Walt Disney Co.'s ABC and Univision Communications have ended their nearly 3-year-old Fusion network joint venture aimed at millennial viewers.
Disney on Thursday sold its 50% stake in the venture back to Univision, which plans to reposition several of its assets, including Fusion, as a "multi-platform destination for the new, rising American mainstream," Univision said in a statement.
Terms of the sale were not disclosed.
Univision now takes over ABC's role in handling distribution and ad sales functions for Fusion and will maintain editorial control. The company said it was establishing a new business group to include several Univision properties, including Univision Music, Fusion, El Rey, The Root, The Onion, A.V. Club and Clickhole.
The ABC-Univision partnership failed to achieve the level of success the companies had hoped for when they launched the outlet in October 2013 in a high-profile bid to reach young bilingual Latino adults desired by Madison Avenue.
Fusion ended up losing tens of millions of dollars for Univision and ABC. The TV channel is available in just about 40 million homes, making it difficult to attract major advertisers. The channel lacks distribution by two major carriers, Comcast Corp. and Time Warner Cable.
Last summer, Univision acknowledged that Fusion and another start-up TV channel, El Rey, lost $85.2 million in 2014, according to regulatory filings.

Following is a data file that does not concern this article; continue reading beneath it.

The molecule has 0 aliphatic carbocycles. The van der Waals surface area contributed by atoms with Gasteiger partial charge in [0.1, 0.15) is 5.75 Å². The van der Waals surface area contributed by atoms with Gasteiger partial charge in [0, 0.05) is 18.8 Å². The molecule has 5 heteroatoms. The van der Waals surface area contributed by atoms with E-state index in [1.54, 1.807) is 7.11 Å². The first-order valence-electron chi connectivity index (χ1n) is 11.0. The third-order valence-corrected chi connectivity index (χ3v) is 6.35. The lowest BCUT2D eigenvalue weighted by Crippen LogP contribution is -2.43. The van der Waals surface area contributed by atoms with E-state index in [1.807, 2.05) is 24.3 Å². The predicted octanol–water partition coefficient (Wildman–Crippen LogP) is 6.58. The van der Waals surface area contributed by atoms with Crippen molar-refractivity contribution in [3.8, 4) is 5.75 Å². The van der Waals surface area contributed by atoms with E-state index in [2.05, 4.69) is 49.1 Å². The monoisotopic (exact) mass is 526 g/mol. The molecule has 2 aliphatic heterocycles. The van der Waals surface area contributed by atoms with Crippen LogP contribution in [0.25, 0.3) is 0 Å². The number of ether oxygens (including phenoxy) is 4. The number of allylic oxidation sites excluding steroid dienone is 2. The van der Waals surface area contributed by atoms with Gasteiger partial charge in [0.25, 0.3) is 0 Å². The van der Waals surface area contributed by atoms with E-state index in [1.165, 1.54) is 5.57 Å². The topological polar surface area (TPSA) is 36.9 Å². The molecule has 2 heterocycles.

Disney executives became frustrated with the partnership when Univision abruptly changed course several months before the channel launched. Univision news executives decided to position Fusion as a network for all ethnicities, rather than focus on Latinos.
But Disney already owns a channel, called Freeform, that is targeted to the same demographic, and the company did not want to own competing properties.
The Fusion cable TV channel and its edgy website also took on a political tone that made some executives inside Disney uncomfortable, according to two people familiar with the matter who asked not to be identified discussing internal matters.
The Fusion website, in contrast, was able to attract a large audience with its cultural coverage, a variety of viewpoints and aggressive reporting, including during the 2014 cyberattack at Sony Pictures Entertainment. Fusion's website says that it attracts more than 10 million visitors a month.
Fusion represented Univision's first major push into English-language programming, an acknowledgement that the privately held Spanish-language media company needed to reach beyond its loyal audience of immigrants to stay relevant for younger audiences.
"Through impactful journalism and smart satirical commentary, this first-in-kind multicultural-focused media portfolio will continue serving a rising generation with meaningful content," Isaac Lee, Univision's chief news and digital officer, wrote in an email to Fusion's staff.
Most second- and third-generation Latinos watch TV in English, so Univision began aggressively courting those viewers with Fusion.
Two-thirds of Latinos ages 16 to 25 in the U.S. were born here, and nearly all are proficient in English, according to a Pew Research Center report in 2013. Advertisers are keenly interested in reaching this segment, the largest and youngest minority group in the U.S.
As media have evolved, so has Fusion.